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1453Hardrock 100 report

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  • Matt Mahoney
    Jul 16, 2007
      Hardrock 100 results are listed at http://www.run100s.com/HR/ with split times
      at http://www.hardrock100.com/index.asp

      Last year I ran the Leadville 5K in 22:20. This year in 22:28. Last year I
      ran the Leadville marathon in 5:45:00. This year in 5:45:50. Last year I
      missed the 48 hour cutoff at the Hardrock 100 by 6 minutes. So I would need a
      little luck to finish this year. The race started on Friday the 13th. It
      ended in a mad sprint 120 yards short of the hardrock, the 5 ton boulder that
      you kiss to mark the finish line, where the clock read 48:00:28.

      Hardrock is 100 miles across rocky jeep roads, trails, open tundra and snow,
      sometimes as steep as 45 degrees. Most of the course is between 10,000 and
      13,000 feet elevation. There is 33,000 feet of climb, equivalent to 4 Pikes
      Peak marathons. There are 12 aid stations, averaging about 4 hours apart.

      The course is stunning for its beauty and ruggedness. From the first climb
      over Dives-Little Giant you get an aerial view of the aid station 1/2 mile
      below, in the shadows of the enormous wall that will be the second of 11 major
      climbs. The scenery is vast alpine wilderness, wildflowers of every color,
      where the only sounds are chirping birds, babbling brooks, and the labored
      breathing of competitors trudging up the staircase steep trails, 300 floors
      up, where the air has only 60% to 70% as much oxygen as at sea level. Step,
      breathe, step, breathe.

      Pole Creek, a vast uninhabited alpine valley at 12,000 ft, 10 miles long and 2
      miles wide, muddy trail, dark clouds, thunder, runners stung by pea sized
      hail, huddled under a tarp at an aid station packed in for miles by volunteers
      on horseback.

      I was slow traversing 14,048 ft Handies Peak, but met my goal of summitting
      before dark. Fluid accumulating in my lungs reduced my rate of ascent from
      2000 ft/hr to 1500 ft/hr. Caffeine helped open my lungs, but it is also a
      diuretic. I was urinating every 20 minutes all night. Even with temperatures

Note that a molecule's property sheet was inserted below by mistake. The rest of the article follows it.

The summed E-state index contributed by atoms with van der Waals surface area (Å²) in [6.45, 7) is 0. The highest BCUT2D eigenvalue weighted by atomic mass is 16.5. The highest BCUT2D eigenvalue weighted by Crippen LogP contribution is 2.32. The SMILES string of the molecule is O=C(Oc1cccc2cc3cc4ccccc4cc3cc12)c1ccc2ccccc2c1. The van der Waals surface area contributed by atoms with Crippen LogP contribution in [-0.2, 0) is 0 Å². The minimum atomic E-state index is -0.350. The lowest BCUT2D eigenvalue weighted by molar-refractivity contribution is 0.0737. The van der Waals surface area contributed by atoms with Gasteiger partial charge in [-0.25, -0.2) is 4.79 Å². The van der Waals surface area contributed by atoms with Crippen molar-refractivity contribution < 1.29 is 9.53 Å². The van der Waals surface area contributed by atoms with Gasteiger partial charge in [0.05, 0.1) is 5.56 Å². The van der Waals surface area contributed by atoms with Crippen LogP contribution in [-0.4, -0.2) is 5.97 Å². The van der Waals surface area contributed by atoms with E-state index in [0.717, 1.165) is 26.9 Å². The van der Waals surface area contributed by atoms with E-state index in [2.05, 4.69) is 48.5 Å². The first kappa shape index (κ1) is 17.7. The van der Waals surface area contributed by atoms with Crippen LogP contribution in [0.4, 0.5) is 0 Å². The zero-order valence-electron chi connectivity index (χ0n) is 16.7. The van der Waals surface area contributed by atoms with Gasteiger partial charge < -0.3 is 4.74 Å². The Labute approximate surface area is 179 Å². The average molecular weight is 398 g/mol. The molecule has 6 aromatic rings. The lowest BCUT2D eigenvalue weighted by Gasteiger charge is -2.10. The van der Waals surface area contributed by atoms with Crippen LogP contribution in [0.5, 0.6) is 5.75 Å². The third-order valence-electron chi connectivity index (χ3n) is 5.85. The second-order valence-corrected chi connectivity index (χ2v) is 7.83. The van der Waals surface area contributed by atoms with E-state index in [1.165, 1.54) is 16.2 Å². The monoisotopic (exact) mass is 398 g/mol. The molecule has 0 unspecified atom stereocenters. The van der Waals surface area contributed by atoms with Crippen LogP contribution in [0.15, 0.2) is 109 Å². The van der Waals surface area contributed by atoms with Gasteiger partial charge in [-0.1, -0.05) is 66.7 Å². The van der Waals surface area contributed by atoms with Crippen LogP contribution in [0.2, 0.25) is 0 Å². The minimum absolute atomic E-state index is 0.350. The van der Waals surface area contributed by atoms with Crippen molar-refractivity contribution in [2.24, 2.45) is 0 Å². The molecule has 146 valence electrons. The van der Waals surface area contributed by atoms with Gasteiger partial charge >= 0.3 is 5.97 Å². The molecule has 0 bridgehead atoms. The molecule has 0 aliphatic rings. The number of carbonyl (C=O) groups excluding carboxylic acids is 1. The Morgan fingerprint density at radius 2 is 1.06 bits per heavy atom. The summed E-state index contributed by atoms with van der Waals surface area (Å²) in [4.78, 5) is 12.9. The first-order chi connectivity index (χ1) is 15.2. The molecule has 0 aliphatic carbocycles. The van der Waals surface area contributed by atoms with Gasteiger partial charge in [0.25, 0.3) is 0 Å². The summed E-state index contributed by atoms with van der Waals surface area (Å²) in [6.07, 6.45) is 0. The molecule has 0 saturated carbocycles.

below freezing and drinking untreated stream water, I knew I wasn't replacing
      the fluids.

      The vertical mile of descent into Ouray traversed canyon walls hundreds of
      feet high on a shelf 4 feet wide. It was 4 AM. My flashlight beam
      disappeared into an abyss on my left. Later we crossed 20 feet above the
      roaring Uncompahgre river on a 4 foot wide bridge with no railing. One runner
      met a bear coming the other way.

      I had hoped to reach Ouray by 3 AM but it took until sunrise. I gagged on
      food. I just wanted to sit until the 8:30 AM cutoff expired, but I must go
      on. The next 7 miles of gradual uphill to the next aid station was on good
      dirt road, but took as long as a marathon. At the aid station I asked about
      cutoff time, secretly hoping it had expired. No luck, I was still 2 hours
      under. I would have to cross Virginius Pass. The last 500 vertical feet was
      on snow, reaching a 45 degree slope at the top. They put in a fixed rope to
      make it easier.

      As I ate more food I started feeling better and focused on finishing. There
      were 3 more big climbs to 13,000 feet: Oscar's Pass, Grant-Swamp and Putnam.
      Oscar's descends a "jeep road", but I don't think anything less than a tank
      could drive down these rocks at a 40% grade. Imagine running down a pile of
      concrete blocks. Grant-Swamp finished with a 300 foot vertical ascent on
      scree (loose dirt and gravel) at the angle of repose. It would take less than
      a minute to butt-slide down, but going up was 20 minutes of torture. All your
      effort went into pushing the dirt downhill. Step up, slide back. I did this
      in the dark.

      I can deal with one night without sleep, but the second night is when I start
      to go insane. I was climbing a mountain I couldn't see. My world was
      following the reflective metal markers every 100 yards that it took 2 weeks
      for volunteers to place. I forgot why I was here. Voices told me the markers
      were here so people could go fishing. I had to sleep to get rid of the
      hallucinations. I would sit on a log for a minute, put my head down and
      instantly have crazy dreams. Random images and words. I would wake up, in
      the woods, in the dark. Climb 5 minutes. Crazy thoughts intrude. Take
      another nap. After several naps my thoughts became clear again. After hours
      of climbing, there were no more trees, just tundra, then after hours more I
      summitted the invisible mountain.

      I had less than 3 hours to get to Silverton, and it was almost all downhill.
      I ran hard, but stumbled over the rocks. At South Mineral Creek, just over 2
      miles to go, I had 26 minutes. The river was 100 feet wide and 2 feet deep.
      There was a rope across. I had to hold on with both hands to avoid being
      swept away. It was just light enough to put away my flashlight.

      I reached the Shrine Road with 10 minutes left. Just a few blocks to go, I
      thought. It was uphill, so I took walking breaks. But it was longer than I
      thought. I reached the shrine of Jesus overlooking Silverton with just under
      3 minutes. I ran down the rocky grass hillside faster than I ever thought I
      could, then two blocks down on dirt road, then a left, then just two more
      blocks to the finish, just as hard as I could go...

      -- Matt Mahoney, matmahoney@...
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